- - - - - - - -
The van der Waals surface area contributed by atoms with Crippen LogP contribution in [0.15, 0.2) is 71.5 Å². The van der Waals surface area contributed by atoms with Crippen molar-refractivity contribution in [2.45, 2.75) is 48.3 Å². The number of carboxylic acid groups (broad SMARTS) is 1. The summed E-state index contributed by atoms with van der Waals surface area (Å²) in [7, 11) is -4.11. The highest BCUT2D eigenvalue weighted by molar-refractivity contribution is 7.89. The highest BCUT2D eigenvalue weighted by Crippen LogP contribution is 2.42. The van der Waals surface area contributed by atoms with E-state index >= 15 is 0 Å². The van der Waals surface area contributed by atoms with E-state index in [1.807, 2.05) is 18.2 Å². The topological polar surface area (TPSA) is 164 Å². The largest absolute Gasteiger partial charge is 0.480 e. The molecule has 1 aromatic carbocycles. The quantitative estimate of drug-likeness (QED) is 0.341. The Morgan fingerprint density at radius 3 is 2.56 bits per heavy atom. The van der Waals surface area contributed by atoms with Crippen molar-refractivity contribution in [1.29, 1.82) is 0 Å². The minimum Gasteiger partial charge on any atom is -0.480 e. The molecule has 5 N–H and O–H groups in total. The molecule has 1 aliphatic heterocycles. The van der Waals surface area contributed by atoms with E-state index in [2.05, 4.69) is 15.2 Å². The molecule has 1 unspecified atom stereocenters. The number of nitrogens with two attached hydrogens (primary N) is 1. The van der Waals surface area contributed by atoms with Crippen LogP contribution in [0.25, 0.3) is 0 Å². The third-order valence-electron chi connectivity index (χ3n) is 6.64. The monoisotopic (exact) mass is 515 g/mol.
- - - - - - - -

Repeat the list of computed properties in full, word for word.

The van der Waals surface area contributed by atoms with Crippen LogP contribution in [0.15, 0.2) is 71.5 Å². The van der Waals surface area contributed by atoms with Crippen molar-refractivity contribution in [2.45, 2.75) is 48.3 Å². The number of carboxylic acid groups (broad SMARTS) is 1. The summed E-state index contributed by atoms with van der Waals surface area (Å²) in [7, 11) is -4.11. The highest BCUT2D eigenvalue weighted by molar-refractivity contribution is 7.89. The highest BCUT2D eigenvalue weighted by Crippen LogP contribution is 2.42. The van der Waals surface area contributed by atoms with E-state index >= 15 is 0 Å². The van der Waals surface area contributed by atoms with E-state index in [1.807, 2.05) is 18.2 Å². The topological polar surface area (TPSA) is 164 Å². The largest absolute Gasteiger partial charge is 0.480 e. The molecule has 1 aromatic carbocycles. The quantitative estimate of drug-likeness (QED) is 0.341. The Morgan fingerprint density at radius 3 is 2.56 bits per heavy atom. The van der Waals surface area contributed by atoms with Crippen molar-refractivity contribution in [1.29, 1.82) is 0 Å². The minimum Gasteiger partial charge on any atom is -0.480 e. The molecule has 5 N–H and O–H groups in total. The molecule has 1 aliphatic heterocycles. The van der Waals surface area contributed by atoms with E-state index in [2.05, 4.69) is 15.2 Å². The molecule has 1 unspecified atom stereocenters. The number of nitrogens with two attached hydrogens (primary N) is 1. The van der Waals surface area contributed by atoms with Crippen LogP contribution in [0.25, 0.3) is 0 Å². The third-order valence-electron chi connectivity index (χ3n) is 6.64. The monoisotopic (exact) mass is 515 g/mol.